Context Matters: Lesson 2 from "Some Nights"
<![CDATA[Last week I wrote about the profound experience I’ve been having with the song “Some Nights” by Fun during the Body Flow classes at my local Y. The first lesson had to do with how amazing it feels to move to music. Yes, it feels so empowering to warrior poses to this incredible music with words that…
…well, I really don’t know.“What’s that?” you say? “You don’t know the words to this meaningful, empowering song?” No, I don’t really. That’s the funny thing – my understanding of this song is totally built on my experience of the song in the context of this exercise class. So here it is.
Lesson #2: Context MattersI first paid attention to this song in the Body Flow class, but it turns out that this song was kind of a hit. Released as a single in the summer of 2012, “Some Nights” slowly climbed the pop charts over several months, peaking at #6 on the U.S. charts. It was even covered by the choir on the TV show “Glee.” Until I started browsing the web for some information, I had no idea who performed the song or what it was supposed to mean. I don’t know the songwriter’s back story. I don’t know what ambiguous feelings the songwriter is conquering, or the skeletons hiding in his closet. But guess what – the background still doesn’t matter to me. In this case, the context in which I experienced the song is what matters. So, the words that stick out for me are the only ones I really hear:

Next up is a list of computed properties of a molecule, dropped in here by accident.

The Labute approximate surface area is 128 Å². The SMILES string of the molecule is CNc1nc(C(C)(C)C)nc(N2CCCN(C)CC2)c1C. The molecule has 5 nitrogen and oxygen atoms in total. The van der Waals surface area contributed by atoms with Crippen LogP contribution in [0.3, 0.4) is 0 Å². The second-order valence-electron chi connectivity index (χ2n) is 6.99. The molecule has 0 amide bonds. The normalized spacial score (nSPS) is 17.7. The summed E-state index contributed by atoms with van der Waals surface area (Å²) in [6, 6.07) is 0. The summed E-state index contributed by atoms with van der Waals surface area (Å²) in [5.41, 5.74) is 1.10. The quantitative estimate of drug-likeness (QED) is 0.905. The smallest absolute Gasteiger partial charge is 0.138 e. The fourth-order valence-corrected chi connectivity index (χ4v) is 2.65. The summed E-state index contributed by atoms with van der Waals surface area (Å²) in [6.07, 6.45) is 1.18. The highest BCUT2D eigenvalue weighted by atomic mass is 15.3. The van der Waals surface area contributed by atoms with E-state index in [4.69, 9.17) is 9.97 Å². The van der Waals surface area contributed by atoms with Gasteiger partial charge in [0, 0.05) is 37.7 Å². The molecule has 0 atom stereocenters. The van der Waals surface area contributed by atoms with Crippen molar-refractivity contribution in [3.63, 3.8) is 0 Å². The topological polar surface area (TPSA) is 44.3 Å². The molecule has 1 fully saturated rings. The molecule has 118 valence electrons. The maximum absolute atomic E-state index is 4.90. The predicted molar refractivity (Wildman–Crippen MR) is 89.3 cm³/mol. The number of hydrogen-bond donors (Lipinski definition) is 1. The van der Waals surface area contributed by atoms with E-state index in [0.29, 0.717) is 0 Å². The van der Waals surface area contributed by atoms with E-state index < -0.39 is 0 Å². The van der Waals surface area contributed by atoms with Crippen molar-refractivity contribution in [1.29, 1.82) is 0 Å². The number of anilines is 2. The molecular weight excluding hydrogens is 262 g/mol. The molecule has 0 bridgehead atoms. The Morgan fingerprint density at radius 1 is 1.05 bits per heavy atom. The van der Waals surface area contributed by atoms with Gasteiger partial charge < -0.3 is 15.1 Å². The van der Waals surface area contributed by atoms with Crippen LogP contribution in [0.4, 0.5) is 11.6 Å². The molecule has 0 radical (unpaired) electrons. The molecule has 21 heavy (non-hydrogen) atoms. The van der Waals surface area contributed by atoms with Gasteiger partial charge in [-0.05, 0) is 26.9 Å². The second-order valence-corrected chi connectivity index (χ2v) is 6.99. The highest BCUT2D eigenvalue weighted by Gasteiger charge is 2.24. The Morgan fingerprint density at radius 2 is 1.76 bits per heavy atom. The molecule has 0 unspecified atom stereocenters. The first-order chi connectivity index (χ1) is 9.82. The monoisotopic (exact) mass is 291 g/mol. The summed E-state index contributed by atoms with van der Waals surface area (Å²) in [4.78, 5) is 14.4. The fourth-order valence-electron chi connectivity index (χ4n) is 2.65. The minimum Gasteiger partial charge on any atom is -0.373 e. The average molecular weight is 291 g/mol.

Some nights I stay up cashing in my bad luck
Some nights I call it a draw
Some nights I wish that my lips could build a castle
Some nights I wish they’d just fall off
But I still wake up, I still see your ghost
Oh, Lord, I’m still not sure what I stand for oh
What do I stand for? What do I stand for?
Most nights I don’t know anymore…This is where I find the core meaning of the song. I don’t really “hear” the rest of the lyrics, and goodness knows the official music video has no connection to what I picture when hearing this song.
Love that you find the song meaningful though you are unsure what it means. Sometimes music just resonates with us. The older I get the less I enjoy all my favorite music at just any time. There are some selections I love that irritate me to hear in certain situation. Knowing what resonates when is powerful.
Yes, I understand feeling irritated when hearing a song in the wrong situation. One example for me is that I love the opening of “Carmina Burana,” but I don’t much like hearing the tiny clips in commercials!
One song that hits this mark for me is “Imagine”–I love it most of the time, and it fires up my hopeful, optimistic side, but when I hear it in more commercial contexts, I am bugged. Thanks for another illustration of why a trained music therapist can really help better understand the meanings of music.
Hi Rachelle – I trained in expressive art and movement, and I love the feel of songs, and its odd to me when sometimes I finally hear the words and its not what I thought!
It is a strange experience, isn’t it?